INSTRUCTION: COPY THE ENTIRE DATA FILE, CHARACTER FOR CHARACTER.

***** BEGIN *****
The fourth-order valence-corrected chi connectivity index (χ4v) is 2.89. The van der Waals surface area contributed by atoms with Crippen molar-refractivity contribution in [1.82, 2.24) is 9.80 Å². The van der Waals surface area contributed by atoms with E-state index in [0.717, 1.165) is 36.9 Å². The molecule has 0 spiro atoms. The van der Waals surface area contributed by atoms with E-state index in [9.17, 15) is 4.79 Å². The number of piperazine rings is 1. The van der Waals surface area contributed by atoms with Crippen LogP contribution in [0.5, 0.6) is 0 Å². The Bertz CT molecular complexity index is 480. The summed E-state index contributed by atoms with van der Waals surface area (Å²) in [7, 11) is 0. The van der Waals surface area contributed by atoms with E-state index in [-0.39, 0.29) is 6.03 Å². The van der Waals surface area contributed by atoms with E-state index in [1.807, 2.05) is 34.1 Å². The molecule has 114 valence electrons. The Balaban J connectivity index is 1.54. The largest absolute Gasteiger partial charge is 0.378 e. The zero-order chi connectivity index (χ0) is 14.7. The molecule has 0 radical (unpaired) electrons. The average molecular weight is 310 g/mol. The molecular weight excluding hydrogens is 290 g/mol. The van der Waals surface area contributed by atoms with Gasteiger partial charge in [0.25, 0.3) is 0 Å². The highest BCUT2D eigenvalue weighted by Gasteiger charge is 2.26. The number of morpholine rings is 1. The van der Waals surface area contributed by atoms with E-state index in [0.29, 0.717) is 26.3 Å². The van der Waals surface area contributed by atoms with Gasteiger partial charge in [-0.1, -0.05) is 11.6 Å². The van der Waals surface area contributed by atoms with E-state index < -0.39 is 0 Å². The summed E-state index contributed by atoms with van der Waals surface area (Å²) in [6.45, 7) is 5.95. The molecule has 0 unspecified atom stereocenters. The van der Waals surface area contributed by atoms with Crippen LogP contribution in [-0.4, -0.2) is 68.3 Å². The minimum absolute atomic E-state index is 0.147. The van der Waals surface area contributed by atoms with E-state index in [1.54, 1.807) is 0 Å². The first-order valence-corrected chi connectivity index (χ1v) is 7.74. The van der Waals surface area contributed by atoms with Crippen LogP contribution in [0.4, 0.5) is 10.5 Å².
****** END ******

The fourth-order valence-corrected chi connectivity index (χ4v) is 2.89. The van der Waals surface area contributed by atoms with Crippen molar-refractivity contribution in [1.82, 2.24) is 9.80 Å². The van der Waals surface area contributed by atoms with E-state index in [0.717, 1.165) is 36.9 Å². The molecule has 0 spiro atoms. The van der Waals surface area contributed by atoms with E-state index in [9.17, 15) is 4.79 Å². The number of piperazine rings is 1. The van der Waals surface area contributed by atoms with Crippen LogP contribution in [0.5, 0.6) is 0 Å². The Bertz CT molecular complexity index is 480. The summed E-state index contributed by atoms with van der Waals surface area (Å²) in [7, 11) is 0. The van der Waals surface area contributed by atoms with E-state index in [-0.39, 0.29) is 6.03 Å². The van der Waals surface area contributed by atoms with E-state index in [1.807, 2.05) is 34.1 Å². The molecule has 114 valence electrons. The Balaban J connectivity index is 1.54. The largest absolute Gasteiger partial charge is 0.378 e. The zero-order chi connectivity index (χ0) is 14.7. The molecule has 0 radical (unpaired) electrons. The average molecular weight is 310 g/mol. The molecular weight excluding hydrogens is 290 g/mol. The van der Waals surface area contributed by atoms with Gasteiger partial charge in [0.25, 0.3) is 0 Å². The highest BCUT2D eigenvalue weighted by Gasteiger charge is 2.26. The number of morpholine rings is 1. The van der Waals surface area contributed by atoms with E-state index in [0.29, 0.717) is 26.3 Å². The van der Waals surface area contributed by atoms with Gasteiger partial charge in [-0.1, -0.05) is 11.6 Å². The van der Waals surface area contributed by atoms with E-state index < -0.39 is 0 Å². The summed E-state index contributed by atoms with van der Waals surface area (Å²) in [6.45, 7) is 5.95. The molecule has 0 unspecified atom stereocenters. The van der Waals surface area contributed by atoms with Crippen LogP contribution in [-0.4, -0.2) is 68.3 Å². The minimum absolute atomic E-state index is 0.147. The van der Waals surface area contributed by atoms with E-state index in [1.54, 1.807) is 0 Å². The first-order valence-corrected chi connectivity index (χ1v) is 7.74. The van der Waals surface area contributed by atoms with Crippen LogP contribution in [0.4, 0.5) is 10.5 Å².